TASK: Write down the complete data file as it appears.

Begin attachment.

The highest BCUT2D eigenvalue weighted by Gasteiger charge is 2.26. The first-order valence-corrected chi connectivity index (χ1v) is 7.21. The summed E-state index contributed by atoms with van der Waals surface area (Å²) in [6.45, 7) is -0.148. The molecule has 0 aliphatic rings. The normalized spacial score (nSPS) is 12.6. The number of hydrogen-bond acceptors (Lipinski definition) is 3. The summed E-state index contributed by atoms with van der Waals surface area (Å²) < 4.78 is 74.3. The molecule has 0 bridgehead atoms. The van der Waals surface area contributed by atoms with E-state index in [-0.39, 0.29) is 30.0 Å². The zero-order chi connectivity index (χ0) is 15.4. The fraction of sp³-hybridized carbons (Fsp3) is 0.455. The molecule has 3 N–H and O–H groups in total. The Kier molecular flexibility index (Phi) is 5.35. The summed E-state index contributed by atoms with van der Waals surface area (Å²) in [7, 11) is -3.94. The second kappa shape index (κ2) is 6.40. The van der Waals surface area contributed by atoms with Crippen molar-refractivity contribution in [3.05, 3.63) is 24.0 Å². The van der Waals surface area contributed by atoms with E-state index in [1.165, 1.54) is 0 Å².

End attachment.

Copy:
The highest BCUT2D eigenvalue weighted by Gasteiger charge is 2.26. The first-order valence-corrected chi connectivity index (χ1v) is 7.21. The summed E-state index contributed by atoms with van der Waals surface area (Å²) in [6.45, 7) is -0.148. The molecule has 0 aliphatic rings. The normalized spacial score (nSPS) is 12.6. The number of hydrogen-bond acceptors (Lipinski definition) is 3. The summed E-state index contributed by atoms with van der Waals surface area (Å²) < 4.78 is 74.3. The molecule has 0 bridgehead atoms. The van der Waals surface area contributed by atoms with E-state index in [-0.39, 0.29) is 30.0 Å². The zero-order chi connectivity index (χ0) is 15.4. The fraction of sp³-hybridized carbons (Fsp3) is 0.455. The molecule has 3 N–H and O–H groups in total. The Kier molecular flexibility index (Phi) is 5.35. The summed E-state index contributed by atoms with van der Waals surface area (Å²) in [7, 11) is -3.94. The second kappa shape index (κ2) is 6.40. The van der Waals surface area contributed by atoms with Crippen molar-refractivity contribution in [3.05, 3.63) is 24.0 Å². The van der Waals surface area contributed by atoms with E-state index in [1.165, 1.54) is 0 Å².